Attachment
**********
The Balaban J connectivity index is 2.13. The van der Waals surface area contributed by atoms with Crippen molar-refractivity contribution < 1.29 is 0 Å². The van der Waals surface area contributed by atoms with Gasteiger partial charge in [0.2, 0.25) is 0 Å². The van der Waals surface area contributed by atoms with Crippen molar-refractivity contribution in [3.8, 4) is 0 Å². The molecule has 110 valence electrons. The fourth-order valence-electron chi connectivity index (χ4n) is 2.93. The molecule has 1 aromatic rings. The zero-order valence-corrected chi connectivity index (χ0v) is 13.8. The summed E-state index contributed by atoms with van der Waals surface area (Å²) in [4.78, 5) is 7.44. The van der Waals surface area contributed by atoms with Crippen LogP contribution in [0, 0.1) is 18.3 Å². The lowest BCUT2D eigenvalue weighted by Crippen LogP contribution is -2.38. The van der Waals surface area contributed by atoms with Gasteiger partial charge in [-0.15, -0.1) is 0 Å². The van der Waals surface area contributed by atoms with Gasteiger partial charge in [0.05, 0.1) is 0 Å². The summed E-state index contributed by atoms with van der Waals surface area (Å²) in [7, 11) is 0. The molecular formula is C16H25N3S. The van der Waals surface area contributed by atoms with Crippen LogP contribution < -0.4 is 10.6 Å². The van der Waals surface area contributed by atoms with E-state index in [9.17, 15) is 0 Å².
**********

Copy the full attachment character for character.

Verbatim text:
The Balaban J connectivity index is 2.13. The van der Waals surface area contributed by atoms with Crippen molar-refractivity contribution < 1.29 is 0 Å². The van der Waals surface area contributed by atoms with Gasteiger partial charge in [0.2, 0.25) is 0 Å². The van der Waals surface area contributed by atoms with Crippen molar-refractivity contribution in [3.8, 4) is 0 Å². The molecule has 110 valence electrons. The fourth-order valence-electron chi connectivity index (χ4n) is 2.93. The molecule has 1 aromatic rings. The zero-order valence-corrected chi connectivity index (χ0v) is 13.8. The summed E-state index contributed by atoms with van der Waals surface area (Å²) in [4.78, 5) is 7.44. The van der Waals surface area contributed by atoms with Crippen LogP contribution in [0, 0.1) is 18.3 Å². The lowest BCUT2D eigenvalue weighted by Crippen LogP contribution is -2.38. The van der Waals surface area contributed by atoms with Gasteiger partial charge in [-0.15, -0.1) is 0 Å². The van der Waals surface area contributed by atoms with Gasteiger partial charge in [0.05, 0.1) is 0 Å². The summed E-state index contributed by atoms with van der Waals surface area (Å²) in [7, 11) is 0. The molecular formula is C16H25N3S. The van der Waals surface area contributed by atoms with Crippen LogP contribution < -0.4 is 10.6 Å². The van der Waals surface area contributed by atoms with E-state index in [9.17, 15) is 0 Å².